These first principles he derived from a vivid faith which animated everything he did. His great devotion was to our and his rosary was often in his hands. On one occasion at House Prayers, after a conjuring show in the theatre given by two members of his House, he held up his rosary beads saying: ‘This is the rope by which you can climb to Heaven. It is the finest conjuring trick I know,’ and he meant it. So strong was this faith in our Lady’s intercession that the miracles of Lourdes and Fatima presented no difficulties. They were just what he would have expected. His other devotions were manifold, such as that to the Sacred Heart and the English Martyrs. These devotions were not thrust on others. He realized that everyone had their own graces and ways of getting to Heaven. But he himself did not pick and choose amongst the good things of the Church, they all belonged to him and he used them all.

All his many devotions never annoyed others who saw in him just the living embodiment of the Love of God overflowing towards them.

Lest all this should sound inhuman, let it be said that no one could unbend so freely. No one could help a party to go with such a swing. His voice of wonderful compass, managed with a marvellous technique, was always at the service of his fellows. He had a sense of humour and an insight into the human foibles of his fellows which, combined with a power of mimicry, could bring shouts of laughter, but never offend anyone. When he recreated, there was no mistake about what he was doing, and no one enjoyed his legitimate pipe and arm-chair so well because it had been so well earned.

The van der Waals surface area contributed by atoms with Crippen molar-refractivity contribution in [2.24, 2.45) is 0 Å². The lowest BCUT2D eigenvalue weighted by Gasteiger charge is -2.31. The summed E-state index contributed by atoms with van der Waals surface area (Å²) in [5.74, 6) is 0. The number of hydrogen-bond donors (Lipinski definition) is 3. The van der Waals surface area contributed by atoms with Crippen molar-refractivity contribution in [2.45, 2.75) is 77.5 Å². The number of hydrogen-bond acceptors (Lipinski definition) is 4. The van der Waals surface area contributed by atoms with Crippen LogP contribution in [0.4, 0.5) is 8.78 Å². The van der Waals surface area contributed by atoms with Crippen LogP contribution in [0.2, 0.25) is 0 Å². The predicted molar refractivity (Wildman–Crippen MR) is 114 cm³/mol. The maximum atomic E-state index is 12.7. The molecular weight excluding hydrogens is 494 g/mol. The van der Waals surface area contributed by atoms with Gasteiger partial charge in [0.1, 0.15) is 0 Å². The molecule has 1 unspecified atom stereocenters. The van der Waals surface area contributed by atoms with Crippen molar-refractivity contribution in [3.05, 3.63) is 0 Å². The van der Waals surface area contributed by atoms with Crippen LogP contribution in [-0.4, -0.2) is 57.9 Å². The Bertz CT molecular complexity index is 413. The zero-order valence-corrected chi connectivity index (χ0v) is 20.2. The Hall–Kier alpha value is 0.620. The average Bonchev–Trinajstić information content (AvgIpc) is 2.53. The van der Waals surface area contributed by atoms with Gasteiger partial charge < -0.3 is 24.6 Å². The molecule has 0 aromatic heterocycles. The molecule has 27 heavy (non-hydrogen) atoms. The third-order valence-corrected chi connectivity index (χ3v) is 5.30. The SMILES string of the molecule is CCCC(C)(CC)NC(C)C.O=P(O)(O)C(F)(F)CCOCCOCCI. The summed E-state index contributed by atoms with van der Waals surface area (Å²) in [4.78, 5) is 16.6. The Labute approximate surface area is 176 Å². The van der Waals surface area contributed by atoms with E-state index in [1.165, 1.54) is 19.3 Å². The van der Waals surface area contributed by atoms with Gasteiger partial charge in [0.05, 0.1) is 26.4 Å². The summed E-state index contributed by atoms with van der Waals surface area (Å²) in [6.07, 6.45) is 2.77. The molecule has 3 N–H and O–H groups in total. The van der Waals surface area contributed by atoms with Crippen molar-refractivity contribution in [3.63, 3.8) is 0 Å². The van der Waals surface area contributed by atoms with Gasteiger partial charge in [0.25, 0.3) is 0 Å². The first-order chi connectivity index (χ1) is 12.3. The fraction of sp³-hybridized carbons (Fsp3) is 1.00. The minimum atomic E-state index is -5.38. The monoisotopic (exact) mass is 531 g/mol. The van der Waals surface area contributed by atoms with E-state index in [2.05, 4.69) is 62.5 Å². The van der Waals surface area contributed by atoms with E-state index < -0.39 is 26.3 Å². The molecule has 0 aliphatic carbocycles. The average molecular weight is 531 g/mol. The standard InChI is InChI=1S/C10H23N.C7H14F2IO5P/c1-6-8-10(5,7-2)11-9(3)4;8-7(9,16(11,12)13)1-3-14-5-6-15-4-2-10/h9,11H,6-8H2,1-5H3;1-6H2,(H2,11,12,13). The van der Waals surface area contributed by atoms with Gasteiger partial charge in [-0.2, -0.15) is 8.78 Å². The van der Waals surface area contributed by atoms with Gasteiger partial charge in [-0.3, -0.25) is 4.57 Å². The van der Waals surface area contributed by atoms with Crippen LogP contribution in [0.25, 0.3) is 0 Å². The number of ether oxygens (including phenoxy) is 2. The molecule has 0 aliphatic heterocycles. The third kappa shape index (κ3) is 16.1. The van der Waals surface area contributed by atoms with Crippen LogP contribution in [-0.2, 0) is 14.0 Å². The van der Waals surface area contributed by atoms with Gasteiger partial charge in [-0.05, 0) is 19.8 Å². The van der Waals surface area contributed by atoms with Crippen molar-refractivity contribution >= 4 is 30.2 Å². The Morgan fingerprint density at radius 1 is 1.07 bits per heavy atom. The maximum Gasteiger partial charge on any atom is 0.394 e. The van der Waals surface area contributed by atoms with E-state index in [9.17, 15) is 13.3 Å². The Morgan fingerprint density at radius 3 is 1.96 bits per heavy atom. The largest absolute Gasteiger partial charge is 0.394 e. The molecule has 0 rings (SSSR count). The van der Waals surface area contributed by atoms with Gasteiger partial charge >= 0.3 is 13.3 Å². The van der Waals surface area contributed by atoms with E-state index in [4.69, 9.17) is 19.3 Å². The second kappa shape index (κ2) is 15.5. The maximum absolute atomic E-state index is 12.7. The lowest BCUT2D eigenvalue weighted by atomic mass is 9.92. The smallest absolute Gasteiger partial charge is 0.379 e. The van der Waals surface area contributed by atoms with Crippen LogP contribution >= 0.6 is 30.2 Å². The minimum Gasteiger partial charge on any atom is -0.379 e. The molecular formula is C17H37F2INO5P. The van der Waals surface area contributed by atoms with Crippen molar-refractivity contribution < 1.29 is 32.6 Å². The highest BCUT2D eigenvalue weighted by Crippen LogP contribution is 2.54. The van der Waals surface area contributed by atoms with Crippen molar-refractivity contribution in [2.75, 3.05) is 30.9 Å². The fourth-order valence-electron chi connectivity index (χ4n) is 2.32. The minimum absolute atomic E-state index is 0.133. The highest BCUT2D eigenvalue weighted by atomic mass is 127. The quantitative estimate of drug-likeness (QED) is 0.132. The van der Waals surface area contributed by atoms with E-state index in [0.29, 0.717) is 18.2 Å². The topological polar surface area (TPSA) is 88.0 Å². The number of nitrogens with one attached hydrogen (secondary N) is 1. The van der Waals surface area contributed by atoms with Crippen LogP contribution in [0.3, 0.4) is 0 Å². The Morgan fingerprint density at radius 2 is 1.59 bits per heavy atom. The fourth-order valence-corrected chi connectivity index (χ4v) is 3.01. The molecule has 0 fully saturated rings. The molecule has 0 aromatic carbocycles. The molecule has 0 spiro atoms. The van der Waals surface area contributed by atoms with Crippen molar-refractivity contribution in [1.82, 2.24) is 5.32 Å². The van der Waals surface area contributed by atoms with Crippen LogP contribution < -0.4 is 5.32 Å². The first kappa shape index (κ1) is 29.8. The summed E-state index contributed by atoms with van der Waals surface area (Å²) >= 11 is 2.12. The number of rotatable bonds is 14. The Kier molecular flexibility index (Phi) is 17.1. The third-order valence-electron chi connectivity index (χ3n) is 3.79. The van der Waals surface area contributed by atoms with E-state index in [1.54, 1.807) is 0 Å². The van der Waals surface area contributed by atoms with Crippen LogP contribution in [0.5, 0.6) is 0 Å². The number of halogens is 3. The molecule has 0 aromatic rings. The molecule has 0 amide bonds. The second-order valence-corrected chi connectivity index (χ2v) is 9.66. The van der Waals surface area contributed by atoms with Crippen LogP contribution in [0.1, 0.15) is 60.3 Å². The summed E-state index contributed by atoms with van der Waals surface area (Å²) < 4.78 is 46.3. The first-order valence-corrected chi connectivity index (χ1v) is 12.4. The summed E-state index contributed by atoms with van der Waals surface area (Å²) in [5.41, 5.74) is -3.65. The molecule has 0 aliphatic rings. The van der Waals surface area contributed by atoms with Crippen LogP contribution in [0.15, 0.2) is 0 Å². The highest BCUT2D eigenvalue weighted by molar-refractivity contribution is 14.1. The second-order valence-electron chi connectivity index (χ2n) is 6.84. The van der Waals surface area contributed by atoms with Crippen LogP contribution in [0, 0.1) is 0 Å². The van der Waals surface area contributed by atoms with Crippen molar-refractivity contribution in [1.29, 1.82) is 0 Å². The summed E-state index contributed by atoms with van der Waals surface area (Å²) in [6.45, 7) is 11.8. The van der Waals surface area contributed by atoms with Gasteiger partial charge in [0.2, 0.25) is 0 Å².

For twenty years he has acted as Second Master, although the title was never used of him. Many of the ideas and much of the organization with which the Head Master has been credited belong to him and so the writer of these words, indebted to him perhaps more than all his other debtors would like to acknowledge this.

He died on the Octave day of the Immaculate Conception and his last words to the priest who gave him the Last Sacraments were ‘It is all in the hands of our Lady’.
One is tempted to apply to him the words of Scripture about his great patron: ‘Stephanus autem plenus gratia et fortitudine faciebat signa magna in populo’. So let us hope that he has already seen the Heavens open and entered in. May God reward his great soul.
To his sorrowing sisters, surrounded by whose loving care he died, we all at Ampleforth offer our heartfelt sympathy and the assurance of our prayers.

Details from the Abbey Necrology


1890 2 Aug Born Pleasington
1901- Sep Educ Ampleforth
1907 5 Oct Habit
1908 6 Oct Simple Profession Prior Fowler
1909 29 Aug Minor Vows Belmont Bishop Hedley
1912 6 Jan Solemn Vows Ampleforth Abbot Smith
8 Sep Subdeacon Ampleforth Bishop Lacy
1915 29 Aug Deacon Ampleforth Bishop Vaughan
1917 15 Jul Priest Ampleforth ” ”
1911-15 Read English & half year’s post graduate French at Oxford
1918 Sep to Jul 1926 2nd Prefect in the School
1926 Sep House Master at St Oswald’s until he died
1933 Feb to Sep 1938 Junior Master
1935 Sep to Sep 1941 Sub Prior
1949 15 Dec Died at Pleasington Lodge
19 Dec Buried at Ampleforth

Sources: AJ 55:1 (1950) 37

The Rev Fr Stephen (Reginald) Marwood OSB dd in January 1950 aged 59 while visiting his sick brother Cyril Marwood 62yrs at Pleasington, Blackburn. Fr Reginald was a housemaster at St Oswald’s House, Ampleforth College, having become a monk after being educated there. The brothers had a sister who married a Birtwhistle. Reginald Marwood was born at Blackburn 1890 Dec Qr son of Frederick T. Marwood of Pleasington Lodge, and was a member of an old-established Blackburn Roman Catholic family.

One thought on “Father Stephen Marwood

  1. According to my mother the driver is her grandfather Frederick T. Marwood with his half-brother Tom as passenger (first of Marwood family to go to Ampleforth). In the back in her Uncle Reggis (Father Stephen Marwood) and his brother Gilbert, who she and her family knew and loved as Uncle Gillie.